The defect location and area is presented Table 3. The difference in laterality between groups was not statistically significant (P = 0.141). In both groups, the medial femoral condyle was the most frequent site of injury (74.2% osteochondral group versus 45.0% chondral group), and the lateral trochlea was the least frequent (3.2% osteochondral versus 7.3% chondral group). A total of 7 (29.2%) patients in the osteochondral group and 27 (43.5%) patients in the chondral group were found to have lesions in multiple locations (P = 0.221). After grouping lesions of the medial and lateral condyles for the purpose of univariate subgroup analysis, there were 19 patients in the osteochondral group (39.6%) and 29 patients in the chondral group (60.4%).

Table 3 Comparison of lesion location and size (mm2) between osteochondral and chondral defects

Patient reported outcomes

At final follow-up, patients who underwent OCA transplantation for osteochondral pathology reported significantly greater functional outcome scores compared with those with chondral pathology. The mean KOOS JR. score was 83.2 for the osteochondral group and 69.4 for the chondral group (P = 0.005). The mean IKDC scores were 74.2 and 58.3 for the osteochondral and chondral groups (P = 0.007), respectively. The osteochondral group had a mean SF-12 score of 50.4 compared with a mean of 44.4 (P = 0.003) for the chondral group. Among patients with lesions localized to the medial or lateral condyle only, the osteochondral group reported superior scores on the KOOS JR. (P = 0.047), IKDC (P = 0.037), and SF-12 (P = 0.011). Further, comparison between the chondral group with concomitant procedures and those without did not demonstrate a difference, as seen in Fig. 2 (KOOS JR. P = 0.25, IKDC P = 0.31, SF-12 P = 0.17).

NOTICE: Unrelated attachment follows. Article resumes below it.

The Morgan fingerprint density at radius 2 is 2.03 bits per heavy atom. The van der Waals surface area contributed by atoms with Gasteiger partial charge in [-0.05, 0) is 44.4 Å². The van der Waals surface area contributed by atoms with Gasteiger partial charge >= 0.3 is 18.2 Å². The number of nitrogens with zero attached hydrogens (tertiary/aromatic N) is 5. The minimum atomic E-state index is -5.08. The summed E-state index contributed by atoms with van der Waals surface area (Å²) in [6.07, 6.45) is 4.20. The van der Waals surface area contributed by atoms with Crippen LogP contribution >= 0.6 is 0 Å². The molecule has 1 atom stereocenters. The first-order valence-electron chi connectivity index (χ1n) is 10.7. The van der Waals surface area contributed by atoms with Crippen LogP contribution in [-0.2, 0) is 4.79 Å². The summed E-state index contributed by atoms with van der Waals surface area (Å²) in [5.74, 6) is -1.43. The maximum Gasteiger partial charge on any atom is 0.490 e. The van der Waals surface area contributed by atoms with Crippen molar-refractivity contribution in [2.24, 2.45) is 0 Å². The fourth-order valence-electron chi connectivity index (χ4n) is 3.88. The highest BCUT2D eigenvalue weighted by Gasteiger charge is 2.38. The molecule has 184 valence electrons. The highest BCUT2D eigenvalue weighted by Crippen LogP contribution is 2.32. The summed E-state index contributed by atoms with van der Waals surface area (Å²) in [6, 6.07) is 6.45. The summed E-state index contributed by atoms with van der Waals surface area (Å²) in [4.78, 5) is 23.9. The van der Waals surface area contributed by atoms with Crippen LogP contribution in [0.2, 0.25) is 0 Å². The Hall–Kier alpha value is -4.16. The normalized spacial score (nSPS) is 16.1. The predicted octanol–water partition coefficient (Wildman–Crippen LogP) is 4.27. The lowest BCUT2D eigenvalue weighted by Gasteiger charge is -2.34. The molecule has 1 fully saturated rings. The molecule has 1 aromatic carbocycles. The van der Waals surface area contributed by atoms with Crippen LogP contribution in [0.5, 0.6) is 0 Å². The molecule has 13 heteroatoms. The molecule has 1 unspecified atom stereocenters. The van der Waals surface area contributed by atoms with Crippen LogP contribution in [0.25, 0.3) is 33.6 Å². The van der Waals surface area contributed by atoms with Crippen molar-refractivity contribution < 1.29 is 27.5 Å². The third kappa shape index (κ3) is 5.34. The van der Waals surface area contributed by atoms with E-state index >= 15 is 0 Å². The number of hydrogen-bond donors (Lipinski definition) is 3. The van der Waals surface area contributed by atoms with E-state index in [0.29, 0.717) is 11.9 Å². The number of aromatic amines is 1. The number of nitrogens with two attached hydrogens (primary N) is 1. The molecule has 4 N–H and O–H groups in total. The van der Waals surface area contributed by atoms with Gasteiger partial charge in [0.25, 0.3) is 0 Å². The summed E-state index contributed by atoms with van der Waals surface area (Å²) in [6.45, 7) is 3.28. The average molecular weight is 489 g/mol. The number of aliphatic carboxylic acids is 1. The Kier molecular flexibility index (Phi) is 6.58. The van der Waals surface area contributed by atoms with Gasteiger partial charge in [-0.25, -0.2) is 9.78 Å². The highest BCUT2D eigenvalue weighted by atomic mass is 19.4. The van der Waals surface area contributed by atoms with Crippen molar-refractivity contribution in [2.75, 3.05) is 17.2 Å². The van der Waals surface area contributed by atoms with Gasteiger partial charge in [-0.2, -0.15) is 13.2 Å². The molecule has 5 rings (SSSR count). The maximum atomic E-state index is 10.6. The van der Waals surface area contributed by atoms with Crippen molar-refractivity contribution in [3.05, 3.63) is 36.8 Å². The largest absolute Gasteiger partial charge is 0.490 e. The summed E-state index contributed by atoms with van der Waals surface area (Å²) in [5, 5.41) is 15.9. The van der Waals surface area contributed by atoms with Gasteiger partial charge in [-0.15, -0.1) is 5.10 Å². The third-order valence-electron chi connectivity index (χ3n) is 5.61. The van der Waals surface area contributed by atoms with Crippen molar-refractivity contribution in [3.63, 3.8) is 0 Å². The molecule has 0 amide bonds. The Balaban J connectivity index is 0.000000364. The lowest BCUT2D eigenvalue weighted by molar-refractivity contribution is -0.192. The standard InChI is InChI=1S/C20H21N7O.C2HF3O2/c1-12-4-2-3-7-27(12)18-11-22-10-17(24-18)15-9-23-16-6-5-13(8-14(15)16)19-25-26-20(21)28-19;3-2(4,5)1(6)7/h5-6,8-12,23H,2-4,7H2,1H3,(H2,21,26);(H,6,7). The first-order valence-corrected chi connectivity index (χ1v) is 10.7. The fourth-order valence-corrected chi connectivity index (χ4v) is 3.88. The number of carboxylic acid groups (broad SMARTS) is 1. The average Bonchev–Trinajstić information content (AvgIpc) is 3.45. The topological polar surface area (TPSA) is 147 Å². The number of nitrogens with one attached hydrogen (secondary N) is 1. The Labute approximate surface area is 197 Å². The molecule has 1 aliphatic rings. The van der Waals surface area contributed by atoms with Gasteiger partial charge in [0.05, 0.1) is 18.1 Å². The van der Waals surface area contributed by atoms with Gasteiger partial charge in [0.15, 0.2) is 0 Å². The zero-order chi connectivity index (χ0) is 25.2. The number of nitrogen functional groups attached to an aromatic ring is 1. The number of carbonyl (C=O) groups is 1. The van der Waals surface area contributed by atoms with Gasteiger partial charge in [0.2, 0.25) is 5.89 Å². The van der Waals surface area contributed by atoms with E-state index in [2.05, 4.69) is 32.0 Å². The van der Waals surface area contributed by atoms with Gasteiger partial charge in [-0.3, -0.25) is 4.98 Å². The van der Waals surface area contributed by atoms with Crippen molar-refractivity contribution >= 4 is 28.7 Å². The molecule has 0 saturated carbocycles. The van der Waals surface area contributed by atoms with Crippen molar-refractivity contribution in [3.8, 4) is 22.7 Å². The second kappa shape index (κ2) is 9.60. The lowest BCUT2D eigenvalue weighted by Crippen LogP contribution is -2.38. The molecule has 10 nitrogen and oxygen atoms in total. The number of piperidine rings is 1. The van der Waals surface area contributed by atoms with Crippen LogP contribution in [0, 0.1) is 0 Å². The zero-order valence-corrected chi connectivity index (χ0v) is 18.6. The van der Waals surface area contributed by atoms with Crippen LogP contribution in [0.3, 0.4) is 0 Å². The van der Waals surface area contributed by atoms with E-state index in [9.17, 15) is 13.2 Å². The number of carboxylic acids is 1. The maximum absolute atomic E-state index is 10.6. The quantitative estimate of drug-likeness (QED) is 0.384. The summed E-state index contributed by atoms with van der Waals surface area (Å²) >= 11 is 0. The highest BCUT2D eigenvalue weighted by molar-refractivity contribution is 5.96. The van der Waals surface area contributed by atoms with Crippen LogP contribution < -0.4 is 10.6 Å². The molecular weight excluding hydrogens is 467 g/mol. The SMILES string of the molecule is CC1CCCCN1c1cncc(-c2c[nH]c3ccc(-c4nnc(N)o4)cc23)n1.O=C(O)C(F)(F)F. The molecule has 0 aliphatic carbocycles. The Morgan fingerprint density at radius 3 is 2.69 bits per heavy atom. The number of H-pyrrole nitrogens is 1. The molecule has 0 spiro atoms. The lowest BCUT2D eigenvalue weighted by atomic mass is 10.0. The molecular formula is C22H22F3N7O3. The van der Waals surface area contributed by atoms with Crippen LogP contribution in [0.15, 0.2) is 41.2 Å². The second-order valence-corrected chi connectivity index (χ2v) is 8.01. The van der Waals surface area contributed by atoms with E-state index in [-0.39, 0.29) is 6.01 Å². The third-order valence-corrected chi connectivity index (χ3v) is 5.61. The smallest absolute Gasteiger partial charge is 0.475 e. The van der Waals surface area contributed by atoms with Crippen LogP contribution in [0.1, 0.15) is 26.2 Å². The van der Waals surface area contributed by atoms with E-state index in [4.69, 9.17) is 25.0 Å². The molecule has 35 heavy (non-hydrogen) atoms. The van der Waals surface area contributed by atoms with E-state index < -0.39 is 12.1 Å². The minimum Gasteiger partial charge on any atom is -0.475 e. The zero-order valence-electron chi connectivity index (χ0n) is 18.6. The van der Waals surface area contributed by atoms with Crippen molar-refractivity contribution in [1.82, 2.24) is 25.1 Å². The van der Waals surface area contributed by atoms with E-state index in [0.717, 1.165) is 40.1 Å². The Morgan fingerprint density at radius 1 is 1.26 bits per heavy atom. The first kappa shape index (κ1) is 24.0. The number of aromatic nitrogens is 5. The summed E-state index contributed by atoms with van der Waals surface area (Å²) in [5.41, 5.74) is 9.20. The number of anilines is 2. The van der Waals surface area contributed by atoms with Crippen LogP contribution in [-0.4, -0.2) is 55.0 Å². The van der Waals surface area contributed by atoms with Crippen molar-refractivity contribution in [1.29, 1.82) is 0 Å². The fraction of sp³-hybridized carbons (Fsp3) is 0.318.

Fig. 2
figure 2

Comparison of functional outcome by etiology in which OCA was performed with or without concomitant procedures. KOOS, JR., Knee injury and Osteoarthritis Outcome Score for Joint Replacement; IKDC, International Knee Documentation Committee; SF-12P, Short Form Health Survey Physical